~Hosted by Amanda Smith
Welcome back to 24 Carrot Writing's Graphic Novel Month. Last week our panel discussed the unique strengths of graphic novels for readers, but also, for them as creatives. If you missed Part 1, you can find it here.
Lets join our panel of Graphic Novel authors for Part 2.
Often those opposed to graphic novels think about these books as shallow or “comic” books, yet today’s graphic novels deal with difficult subject matter such as addiction, racism, startling historical events, and peer pressure. Why are graphic novels such an effective medium for telling these kinds of stories?
Terri Libenson: I think a big part of it is because many kids love comics and/or illustrated stories; therefore, difficult subject matter won’t have to be forced on them -- they will automatically want to read about it in graphic novel form.
Examples of graphic novels dealing with heavier subjects
Many graphic novels have an autobiographical aspect. Why, do you think, does this format lend itself well to autobiographical storytelling?
Terri Libenson: Well, all kinds of books have an autobiographical element. But I think good artists have a gift for retelling their memories in a visual way that connects immediately with readers. It can also be fun to “see” the setting and clothing of a different era rather than just read about them.
Breena Bard: I’ve never thought about this before! I wonder if it’s because, just like our imaginations, our memories tend to exist in our minds largely as images. If a writer is able to put those remembered images on page as pictures, they can retain some of the vivid detail that might be lost if translated into words. There are some emotions and feelings that can be conveyed better by pictures, and when a picture won’t do, graphic novelists also have written words in their toolbox. It’s the best of both worlds, and for telling something so nuanced and complex as a personal story, I can see why writers would be drawn to a format that’s so flexible and accommodating.
Raina Telgemeier's series of graphic novel memoirs.
Graphic novel characters are often established fairly quickly and with few words (often one or two speech bubbles.) Please share with our readers some of your character development strategies. What happens behind the scenes, before the reader sees the character on the page for the first time?
Breena Bard: For me, characters emerge when I am playing in my sketchbook. The harder I try to “design” a character, the more wooden and forced they feel. But when I let my mind and my pen wander, I am often surprised by the different characters that emerge. I try to spend a lot of time on this earlier side of character development, doodling a new character in every possible facial expression, pose and setting. And if I’m lucky enough to have two characters come to life, I can play with putting them into a variety of vignettes, or mini-scenes. Sometimes these scenes make it into my eventual script, and when they do, they are some of my favorite scenes.
Kayla Miller: I think you can say a lot about a character's personality through their appearance and their actions. Every day we make choices about how to present ourselves to the world and comic artists make those decisions for their characters. Clothing, posture, facial expressions, and way of speaking do a lot of the work, but another great tool is drawing a character’s room (or other spaces they decorate and store things in, like a desk or locker). One panel of a character in their living space could be worth paragraphs of description about their personality and interests.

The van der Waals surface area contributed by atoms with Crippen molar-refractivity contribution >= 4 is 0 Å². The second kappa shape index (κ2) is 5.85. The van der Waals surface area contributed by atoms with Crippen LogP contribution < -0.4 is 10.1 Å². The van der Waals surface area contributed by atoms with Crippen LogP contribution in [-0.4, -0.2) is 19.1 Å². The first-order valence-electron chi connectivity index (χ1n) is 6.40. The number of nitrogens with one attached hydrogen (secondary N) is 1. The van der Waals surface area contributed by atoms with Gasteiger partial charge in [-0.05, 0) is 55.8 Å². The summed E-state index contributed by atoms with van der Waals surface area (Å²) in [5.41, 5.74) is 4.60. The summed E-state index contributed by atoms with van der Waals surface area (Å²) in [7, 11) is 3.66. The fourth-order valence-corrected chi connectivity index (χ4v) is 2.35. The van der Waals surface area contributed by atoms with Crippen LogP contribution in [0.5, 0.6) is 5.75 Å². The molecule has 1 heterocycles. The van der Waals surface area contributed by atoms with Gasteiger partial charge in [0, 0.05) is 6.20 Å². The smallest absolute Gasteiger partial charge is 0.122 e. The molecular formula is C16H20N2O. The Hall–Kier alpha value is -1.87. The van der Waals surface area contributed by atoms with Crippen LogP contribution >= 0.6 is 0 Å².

Terri Libenson: Well, I have an advantage, as my books are hybrids: part illustrated novel and part graphic novel. The illustrated novel portion contains much more text, so I can set up a character’s story in detailed prose. The GN portion is much more of a challenge, character-wise. One technique: I frequently have characters introduce themselves. And I think dialogue or inner monologue quickly establishes their personalities.
Behind the scenes, I try and get to know these characters well so that they seem convincing on paper. They usually have aspects of my personality and memories. Some are also inspired by people I’ve known – although they tend to develop differently as I write.
Tom Angleberger: For me it was the matter of redrawing a famous character, Geronimo Stilton, in my own style. And, since he narrates his novels, I had to pick and choose which words of his to use in my panels. But, I’ve been a Geronimo fan for so long that all of that came very naturally.
Thanks to our fabulous panel! Join us next week for the last of the panel discussion posts. We will be talking about the middle schooler's brain (ooohhh!) and gatekeepers!
A reading list for this week:
CLICK and CAMP by Kayla Miller
INVISIBLE EMMIE, POSITIVELY IZZY and JUST JAIME by Terri Libenson
NEW KID by Jerry Craft
HEY KIDDO by Jarrett Krosoczka
THE FAITHFUL SPY by John Hendrix
SMILE, SISTERS, and GUTS by Raina Telgemeier
AWKWARD, BRAVE & CRUSH by Svetlana Chmakove (great notes on characterization and setting in back matter)
Peruse blogs for advice and tips from KidLit creatives.
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